But nor are they worth lauding. I can understand The King’s Speech being an enjoyable experience – this is the first film ever made that produced simultaneous recommendations from both of my parents – and it seems asinine to criticize the enjoyment of a box of truffles. But good art shouldn’t be exclusively for the young or the pretentious; it exists to keep our brains active and our souls awake, both at the same time. You could watch The King’s Speech half-attentive and get all you need from it; you could half-listen and grasp all it understands about human nature. If I tread carefully now, it’s because the film is just not particularly bad – but I, for one, thirst for much more than it provides. I wish I weren’t, but I am disappointed in its shortcomings. It leaves an uncomfortable aftertaste of having been manufactured for my entertainment only, of parts that have worked in like-minded films before. I would have preferred a dramatically flimsier film of harder material, a less amusing film with more guts to examine a man who became king at a time of war, and physically couldn’t talk about it. What frustration there had to have been in him, what inarticulate self-hatred, and what sense of helplessness as a force of such indomitable ego began to unleash itself across Europe. The King’s Speech stops desperately short of seeing these things with clarity, limiting most of its running time to relatively superficial family relations and skimming lightly over historical dilemma in its last half hour. At what should have been the story’s dramatic apex – George’s speech as England goes to war with Germany – the film gives us not one, not two, but three thank-you’s from the king to his therapist – that being, of course, the greater of the scene’s dramas. It’s the safer, smaller, more easily digestible choice, and there’s no danger of leaving the theater disconcerted by cacophonous human dilemma.

It’s probably disingenuous to level criticism solely at The Weinstein Company for The King’s Speech. They’re distributing the film in America; they didn’t make it (what changes were made after acquisition, I certainly couldn’t say). Hell, Miramax in the 1990s and early 2000s acquired or made a swath of intelligent, challenging films like The Crying Game, Pulp Fiction, and City of God. The wiser observation might be that, whether a studio put it together or not, the film has been made with studious attention to tried-and-true expectations of what ought to sell (an historical drama about speech, for God’s sake): the sweeter an elixir, the better. Weinstein, the marketing geniuses, bought it up and ran with it. Everyone’s seeing it, recommending it, showering it with affection and awards. Movies and their makers can certainly benefit from conformity. I’m just less sure that we can. Why aren’t more of us really thirsty, dammit?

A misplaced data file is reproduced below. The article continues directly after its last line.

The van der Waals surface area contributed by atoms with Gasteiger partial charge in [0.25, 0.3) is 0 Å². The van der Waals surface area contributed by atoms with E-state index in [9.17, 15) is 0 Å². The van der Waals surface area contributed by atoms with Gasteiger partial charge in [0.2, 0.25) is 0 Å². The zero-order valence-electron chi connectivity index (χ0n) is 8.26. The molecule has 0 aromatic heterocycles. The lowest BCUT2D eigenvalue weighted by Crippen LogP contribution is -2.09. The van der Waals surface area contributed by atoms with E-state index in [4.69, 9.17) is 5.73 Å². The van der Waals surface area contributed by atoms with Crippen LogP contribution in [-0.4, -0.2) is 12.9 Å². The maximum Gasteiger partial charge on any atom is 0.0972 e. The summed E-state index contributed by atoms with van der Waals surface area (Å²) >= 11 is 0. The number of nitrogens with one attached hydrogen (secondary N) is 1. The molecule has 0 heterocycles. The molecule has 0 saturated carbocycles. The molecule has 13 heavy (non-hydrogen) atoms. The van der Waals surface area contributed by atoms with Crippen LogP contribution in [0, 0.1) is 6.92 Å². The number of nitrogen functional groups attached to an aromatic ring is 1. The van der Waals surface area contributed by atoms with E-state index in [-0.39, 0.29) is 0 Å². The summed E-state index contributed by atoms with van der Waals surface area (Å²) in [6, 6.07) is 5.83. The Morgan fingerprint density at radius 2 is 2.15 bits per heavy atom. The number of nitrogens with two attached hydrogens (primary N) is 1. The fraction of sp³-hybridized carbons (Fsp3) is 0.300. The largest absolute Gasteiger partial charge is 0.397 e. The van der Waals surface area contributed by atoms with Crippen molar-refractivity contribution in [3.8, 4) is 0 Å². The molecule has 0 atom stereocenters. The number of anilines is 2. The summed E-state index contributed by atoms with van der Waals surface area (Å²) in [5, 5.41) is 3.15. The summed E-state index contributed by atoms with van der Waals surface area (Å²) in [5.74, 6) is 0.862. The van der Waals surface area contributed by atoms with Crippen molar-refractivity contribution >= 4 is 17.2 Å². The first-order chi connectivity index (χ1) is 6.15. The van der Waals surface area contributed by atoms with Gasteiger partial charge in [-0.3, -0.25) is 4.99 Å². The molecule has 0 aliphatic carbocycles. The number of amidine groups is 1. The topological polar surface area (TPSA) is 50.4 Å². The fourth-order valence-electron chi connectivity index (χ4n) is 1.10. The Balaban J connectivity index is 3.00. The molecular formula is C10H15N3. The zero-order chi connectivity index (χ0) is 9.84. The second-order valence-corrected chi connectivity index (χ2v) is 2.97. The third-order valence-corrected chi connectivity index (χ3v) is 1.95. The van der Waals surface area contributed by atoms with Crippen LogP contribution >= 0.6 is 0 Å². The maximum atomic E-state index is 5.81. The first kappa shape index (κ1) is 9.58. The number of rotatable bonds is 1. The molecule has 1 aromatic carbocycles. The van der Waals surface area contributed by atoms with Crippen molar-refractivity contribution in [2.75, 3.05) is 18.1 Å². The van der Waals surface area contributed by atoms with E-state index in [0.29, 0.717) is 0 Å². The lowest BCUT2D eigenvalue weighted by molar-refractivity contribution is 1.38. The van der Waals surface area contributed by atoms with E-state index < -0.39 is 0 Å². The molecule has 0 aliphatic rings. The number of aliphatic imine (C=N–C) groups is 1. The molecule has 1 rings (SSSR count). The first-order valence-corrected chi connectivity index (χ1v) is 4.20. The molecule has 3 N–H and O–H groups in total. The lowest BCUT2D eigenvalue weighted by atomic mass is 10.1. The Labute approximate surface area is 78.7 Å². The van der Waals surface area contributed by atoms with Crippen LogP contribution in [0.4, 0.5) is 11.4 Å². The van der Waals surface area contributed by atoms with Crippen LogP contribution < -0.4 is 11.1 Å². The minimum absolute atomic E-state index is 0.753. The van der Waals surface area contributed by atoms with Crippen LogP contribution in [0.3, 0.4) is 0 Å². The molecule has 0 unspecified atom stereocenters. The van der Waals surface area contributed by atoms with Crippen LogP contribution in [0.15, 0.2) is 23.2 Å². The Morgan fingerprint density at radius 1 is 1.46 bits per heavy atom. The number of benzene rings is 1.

4 Responses to “Film: Tom Hooper: The King’s Speech (2010)”

  1. Lester Baker Says:

    An interesting review. You leave unanswered how you would incorparate into a movie your sentimenht” I would have preferred a dramatically flimsier film of harder material, a less amusing film with more guts to examine a man who became king at a time of war, and physically couldn’t talk about it. What frustration there had to have been in him, what inarticulate self-hatred, and what sense of helplessness as a force of such indomitable ego began to unleash itself across Europe. “

  2. Yup. I don’t know what that movie would be, but I feel myself drawn to that one instead.

    I could probably stand to make it even clearer that I don’t think this is a bad movie. It might just have been better. The fact that it’s been winning every award imaginable is a little annoying.

  3. Liked this review. I’m going to start using the term “chocolate puppy” to describe all movies like this.

    Surprised you lumped “Gangs of New York” in with those other films. Never saw it, so can’t say I disagree. Just surprised it would fall in that group.

    • Gangs has better intentions, but it’s neutered in the same way: all the real human complications have been reduced to sound byte fragments for easy digestion. Shame Scorsese’s generally so much better; it’s obvious he fought the Miramax castration system – but then, he was never much of an Epic Film-maker.